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UNITED STATES v. DONA MANUELA FAGALDE HERCE

November 5, 1971

UNITED STATES of America, Plaintiff,
v.
Dona Manuela Fagalde HERCE et al., Defendants


Brieant, District Judge.


The opinion of the court was delivered by: BRIEANT

DECISION AND OPINION

BRIEANT, District Judge.

 This is an interpleader action by the United States of America, seeking judicial determination of title to an article of personal property located within the Southern District of New York.

 The property is concededly privately owned but a bona fide dispute exists with respect to title.

 By an Order made August 2, 1971 (Tenney, J.), this Court directed that notice be published in a local newspaper once a week for a period of six consecutive weeks, and that on or before October 1, 1971, "all persons having a claim of title * * * shall file their claims thereto by filing with this Court and by serving upon the parties to this action, an answer to the complaint herein which shall set forth the basis of the claim of title."

 No parties, other than those above named, have filed any such pleadings, and the time within which this may be done has expired.

 The article of personal property involved in this litigation is said to be an original painting by El Greco (Domenicos Theotocopoulos), who died in 1614. It is executed on a canvas measuring 22 1/2 inches in width by 43 1/4 inches in height. This work of art was delivered to the Executive Branch of the United States Government (Federal Bureau of Investigation) in 1971, voluntarily, or under circumstances not requiring the use of legal process, so that an investigation could be conducted with respect to a possible crime. The investigation resulted in no indictment, however, it did come to the attention of the Executive Branch that there were two separate sets of claimants, private individuals who asserted legal title to the painting. One set of claimants are the heirs of persons who are said to have owned the painting in Spain in 1936 at the start of the Civil War.

 The other set of claimants consist of an American citizen who delivered the painting to the Federal Bureau of Investigation, and the person for whom he asserts he acted as agent.

 The painting has not been publicly displayed since 1936, and its whereabouts have been unknown to those engaged in the field of fine arts.

 The painting was delivered to the Federal Bureau of Investigation in an unframed condition, tacked on a piece of plywood, wrapped in a blanket and burlap. It was produced from the trunk of an automobile and handed to a Special Agent.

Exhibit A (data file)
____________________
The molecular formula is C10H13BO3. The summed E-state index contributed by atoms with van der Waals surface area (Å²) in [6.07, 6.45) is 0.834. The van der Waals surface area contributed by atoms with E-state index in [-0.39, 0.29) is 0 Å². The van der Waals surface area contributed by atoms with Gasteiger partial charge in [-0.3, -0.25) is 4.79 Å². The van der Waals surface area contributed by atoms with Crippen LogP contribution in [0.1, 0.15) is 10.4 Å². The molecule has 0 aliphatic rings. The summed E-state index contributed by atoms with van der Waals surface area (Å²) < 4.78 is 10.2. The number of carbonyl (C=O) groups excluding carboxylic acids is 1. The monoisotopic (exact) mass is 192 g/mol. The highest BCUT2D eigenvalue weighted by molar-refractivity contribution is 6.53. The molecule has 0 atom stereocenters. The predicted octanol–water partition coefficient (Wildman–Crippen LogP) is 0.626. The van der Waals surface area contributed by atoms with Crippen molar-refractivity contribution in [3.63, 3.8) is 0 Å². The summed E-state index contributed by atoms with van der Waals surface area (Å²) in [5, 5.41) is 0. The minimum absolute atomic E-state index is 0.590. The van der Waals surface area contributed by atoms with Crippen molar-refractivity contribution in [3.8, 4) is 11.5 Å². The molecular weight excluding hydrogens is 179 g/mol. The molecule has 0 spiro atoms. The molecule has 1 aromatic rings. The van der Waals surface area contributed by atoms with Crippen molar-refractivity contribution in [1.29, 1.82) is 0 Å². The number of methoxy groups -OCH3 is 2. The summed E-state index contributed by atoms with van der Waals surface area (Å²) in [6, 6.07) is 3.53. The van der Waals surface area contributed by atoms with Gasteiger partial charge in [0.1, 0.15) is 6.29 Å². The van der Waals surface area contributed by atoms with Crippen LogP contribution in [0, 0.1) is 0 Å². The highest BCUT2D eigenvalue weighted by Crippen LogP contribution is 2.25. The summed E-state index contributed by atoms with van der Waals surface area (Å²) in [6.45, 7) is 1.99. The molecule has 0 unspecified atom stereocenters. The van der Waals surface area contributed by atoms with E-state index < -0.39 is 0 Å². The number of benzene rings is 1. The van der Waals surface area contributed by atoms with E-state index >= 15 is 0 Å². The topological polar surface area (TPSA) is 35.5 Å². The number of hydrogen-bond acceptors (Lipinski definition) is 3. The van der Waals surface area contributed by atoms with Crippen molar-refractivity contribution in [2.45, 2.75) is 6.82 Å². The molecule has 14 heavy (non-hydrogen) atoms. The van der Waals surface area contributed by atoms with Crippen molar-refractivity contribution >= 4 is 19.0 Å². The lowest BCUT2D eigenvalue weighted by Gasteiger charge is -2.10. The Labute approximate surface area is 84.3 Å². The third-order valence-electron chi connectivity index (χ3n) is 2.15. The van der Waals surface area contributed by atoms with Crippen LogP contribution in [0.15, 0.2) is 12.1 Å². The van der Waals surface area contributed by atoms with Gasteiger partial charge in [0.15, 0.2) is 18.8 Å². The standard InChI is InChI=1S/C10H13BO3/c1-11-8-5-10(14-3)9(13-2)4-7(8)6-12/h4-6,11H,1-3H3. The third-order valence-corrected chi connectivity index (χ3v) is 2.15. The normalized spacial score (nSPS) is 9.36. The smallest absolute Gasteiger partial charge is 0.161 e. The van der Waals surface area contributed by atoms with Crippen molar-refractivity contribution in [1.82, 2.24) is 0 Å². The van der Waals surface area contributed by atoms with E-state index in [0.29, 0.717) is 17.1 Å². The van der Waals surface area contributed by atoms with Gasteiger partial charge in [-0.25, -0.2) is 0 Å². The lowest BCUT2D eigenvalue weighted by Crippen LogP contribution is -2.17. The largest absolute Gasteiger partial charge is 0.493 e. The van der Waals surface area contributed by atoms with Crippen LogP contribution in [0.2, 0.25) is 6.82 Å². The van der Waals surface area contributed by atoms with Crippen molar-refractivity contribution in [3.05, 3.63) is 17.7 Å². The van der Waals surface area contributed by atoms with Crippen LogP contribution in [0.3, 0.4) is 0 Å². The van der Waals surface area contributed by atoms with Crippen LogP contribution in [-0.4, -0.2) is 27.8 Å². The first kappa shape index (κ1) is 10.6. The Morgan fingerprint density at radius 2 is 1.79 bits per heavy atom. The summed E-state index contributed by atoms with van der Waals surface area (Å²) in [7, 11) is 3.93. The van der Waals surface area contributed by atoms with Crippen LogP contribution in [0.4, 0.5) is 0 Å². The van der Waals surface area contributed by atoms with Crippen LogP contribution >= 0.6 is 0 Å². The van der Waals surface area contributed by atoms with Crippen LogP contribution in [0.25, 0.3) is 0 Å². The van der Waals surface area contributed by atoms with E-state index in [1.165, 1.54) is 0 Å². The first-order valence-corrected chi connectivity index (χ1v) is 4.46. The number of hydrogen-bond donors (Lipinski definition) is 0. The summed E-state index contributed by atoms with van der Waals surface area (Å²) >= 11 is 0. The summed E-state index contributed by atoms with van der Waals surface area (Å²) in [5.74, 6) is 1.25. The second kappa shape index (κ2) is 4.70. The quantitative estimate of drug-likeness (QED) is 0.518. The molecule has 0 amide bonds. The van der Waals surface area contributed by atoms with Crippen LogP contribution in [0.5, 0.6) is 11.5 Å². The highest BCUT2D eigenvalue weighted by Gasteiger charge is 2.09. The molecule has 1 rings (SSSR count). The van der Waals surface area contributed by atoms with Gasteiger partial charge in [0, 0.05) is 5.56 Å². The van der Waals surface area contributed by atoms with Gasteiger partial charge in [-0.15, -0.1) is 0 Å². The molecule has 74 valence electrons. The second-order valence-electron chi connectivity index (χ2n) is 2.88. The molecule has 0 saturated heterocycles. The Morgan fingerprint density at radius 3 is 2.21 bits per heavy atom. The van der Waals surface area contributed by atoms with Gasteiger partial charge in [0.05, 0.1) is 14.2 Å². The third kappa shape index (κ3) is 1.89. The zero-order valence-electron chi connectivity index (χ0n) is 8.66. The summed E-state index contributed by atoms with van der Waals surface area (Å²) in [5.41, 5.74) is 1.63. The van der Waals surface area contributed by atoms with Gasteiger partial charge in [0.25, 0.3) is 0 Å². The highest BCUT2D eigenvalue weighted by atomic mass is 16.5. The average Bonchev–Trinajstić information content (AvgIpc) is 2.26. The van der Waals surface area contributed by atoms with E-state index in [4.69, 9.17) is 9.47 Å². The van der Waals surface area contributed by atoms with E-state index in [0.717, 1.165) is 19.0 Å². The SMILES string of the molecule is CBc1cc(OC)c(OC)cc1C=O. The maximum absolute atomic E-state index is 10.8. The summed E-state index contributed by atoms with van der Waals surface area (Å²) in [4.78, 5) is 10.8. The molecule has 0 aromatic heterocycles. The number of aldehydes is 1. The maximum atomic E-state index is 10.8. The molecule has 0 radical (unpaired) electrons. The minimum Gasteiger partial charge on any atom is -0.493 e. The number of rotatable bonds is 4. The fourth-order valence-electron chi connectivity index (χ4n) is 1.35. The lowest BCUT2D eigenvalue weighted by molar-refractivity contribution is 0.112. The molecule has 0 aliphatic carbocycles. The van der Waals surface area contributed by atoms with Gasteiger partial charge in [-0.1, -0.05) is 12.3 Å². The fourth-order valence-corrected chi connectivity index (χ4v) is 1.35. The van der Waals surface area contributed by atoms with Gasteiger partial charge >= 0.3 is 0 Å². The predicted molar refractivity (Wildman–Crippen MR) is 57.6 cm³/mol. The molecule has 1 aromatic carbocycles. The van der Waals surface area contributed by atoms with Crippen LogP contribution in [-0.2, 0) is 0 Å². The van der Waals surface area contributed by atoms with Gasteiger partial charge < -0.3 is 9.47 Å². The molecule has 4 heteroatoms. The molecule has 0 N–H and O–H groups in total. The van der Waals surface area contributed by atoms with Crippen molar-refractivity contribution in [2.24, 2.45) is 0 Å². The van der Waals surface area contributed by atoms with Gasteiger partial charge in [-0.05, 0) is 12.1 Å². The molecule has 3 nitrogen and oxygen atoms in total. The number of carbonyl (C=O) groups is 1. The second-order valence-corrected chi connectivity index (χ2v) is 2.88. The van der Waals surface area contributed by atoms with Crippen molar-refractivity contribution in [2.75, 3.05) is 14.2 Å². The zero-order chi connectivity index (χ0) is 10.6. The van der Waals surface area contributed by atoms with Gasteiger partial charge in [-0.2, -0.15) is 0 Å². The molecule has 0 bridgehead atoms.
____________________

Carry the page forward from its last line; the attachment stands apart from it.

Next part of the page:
It is apparent to the Court and was not contested on oral argument, that litigation of the conflicting claims of title under the circumstances of this case is likely to occupy some time. This lawsuit could conceivably last two or more years. Cases trying title to works of art are not unknown in the Courts and most have taken a number of years. See, e.g. Menzel v. List, 24 N.Y. 2d 91, 298 N.Y.S. 2d 979, 246 N.E. 2d 742, (a dispute over a stolen Chagall, requiring six years). The painting is likely to remain under judicial control for an extended period of time. It would be improper and unwise to deliver this unique work of art to either set of claimants until the matter has been fully litigated.

 When the Federal Bureau of Investigation had completed its work in connection with the painting and no longer required it for investigative purposes, the future disposition thereof became the responsibility of Hon. Whitney North Seymour, Jr., United States Attorney for this District, representing the United States of America (Executive Branch -- Department of Justice). The United States Attorney properly concluded that an interpleader action should be brought and that notice should be served on possible unknown claimants. As indicated, this has been done.

 Plaintiff may maintain this interpleader action, and need not deposit the painting with the Court. Nor need the United States post any bond or make any deposit in Court in lieu of the chattel as is required of an ordinary plaintiff in an interpleader action who does not deposit the fund or res in Court. Title 28 U.S.C. 2408. United States v. Coumantaros, 146 F. Supp. 51 (S.D.N.Y. 1956, Sugarman, J.).

 Mr. Seymour is also properly concerned about the physical condition of the painting and the provisions to be made for custody thereof ...


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